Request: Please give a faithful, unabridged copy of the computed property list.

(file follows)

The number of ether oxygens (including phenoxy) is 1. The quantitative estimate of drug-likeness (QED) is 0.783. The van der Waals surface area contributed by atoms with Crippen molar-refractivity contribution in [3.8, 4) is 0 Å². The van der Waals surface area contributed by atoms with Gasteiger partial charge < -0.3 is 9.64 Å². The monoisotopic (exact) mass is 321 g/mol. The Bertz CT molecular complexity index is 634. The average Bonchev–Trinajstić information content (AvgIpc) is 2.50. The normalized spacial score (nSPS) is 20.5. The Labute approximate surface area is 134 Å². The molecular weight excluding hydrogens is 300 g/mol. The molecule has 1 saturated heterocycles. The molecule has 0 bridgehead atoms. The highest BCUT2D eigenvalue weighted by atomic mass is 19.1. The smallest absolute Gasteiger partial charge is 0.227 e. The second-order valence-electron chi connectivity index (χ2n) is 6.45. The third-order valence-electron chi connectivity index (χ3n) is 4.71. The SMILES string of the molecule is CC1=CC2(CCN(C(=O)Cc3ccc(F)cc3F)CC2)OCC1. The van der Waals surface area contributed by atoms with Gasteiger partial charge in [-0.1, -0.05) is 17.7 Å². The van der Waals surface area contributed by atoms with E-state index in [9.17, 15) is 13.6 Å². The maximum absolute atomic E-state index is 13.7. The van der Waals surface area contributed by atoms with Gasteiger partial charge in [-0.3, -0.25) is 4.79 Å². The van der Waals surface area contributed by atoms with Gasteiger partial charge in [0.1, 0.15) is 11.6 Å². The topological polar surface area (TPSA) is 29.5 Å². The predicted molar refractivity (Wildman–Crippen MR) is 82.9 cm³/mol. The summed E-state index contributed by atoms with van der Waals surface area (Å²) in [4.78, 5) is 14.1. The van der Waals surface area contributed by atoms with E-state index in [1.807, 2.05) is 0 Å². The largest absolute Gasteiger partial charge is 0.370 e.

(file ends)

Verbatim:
The number of ether oxygens (including phenoxy) is 1. The quantitative estimate of drug-likeness (QED) is 0.783. The van der Waals surface area contributed by atoms with Crippen molar-refractivity contribution in [3.8, 4) is 0 Å². The van der Waals surface area contributed by atoms with Gasteiger partial charge < -0.3 is 9.64 Å². The monoisotopic (exact) mass is 321 g/mol. The Bertz CT molecular complexity index is 634. The average Bonchev–Trinajstić information content (AvgIpc) is 2.50. The normalized spacial score (nSPS) is 20.5. The Labute approximate surface area is 134 Å². The molecular weight excluding hydrogens is 300 g/mol. The molecule has 1 saturated heterocycles. The molecule has 0 bridgehead atoms. The highest BCUT2D eigenvalue weighted by atomic mass is 19.1. The smallest absolute Gasteiger partial charge is 0.227 e. The second-order valence-electron chi connectivity index (χ2n) is 6.45. The third-order valence-electron chi connectivity index (χ3n) is 4.71. The SMILES string of the molecule is CC1=CC2(CCN(C(=O)Cc3ccc(F)cc3F)CC2)OCC1. The van der Waals surface area contributed by atoms with Gasteiger partial charge in [-0.1, -0.05) is 17.7 Å². The van der Waals surface area contributed by atoms with E-state index in [9.17, 15) is 13.6 Å². The maximum absolute atomic E-state index is 13.7. The van der Waals surface area contributed by atoms with Gasteiger partial charge in [-0.3, -0.25) is 4.79 Å². The van der Waals surface area contributed by atoms with Gasteiger partial charge in [0.1, 0.15) is 11.6 Å². The topological polar surface area (TPSA) is 29.5 Å². The predicted molar refractivity (Wildman–Crippen MR) is 82.9 cm³/mol. The summed E-state index contributed by atoms with van der Waals surface area (Å²) in [4.78, 5) is 14.1. The van der Waals surface area contributed by atoms with E-state index in [1.807, 2.05) is 0 Å². The largest absolute Gasteiger partial charge is 0.370 e.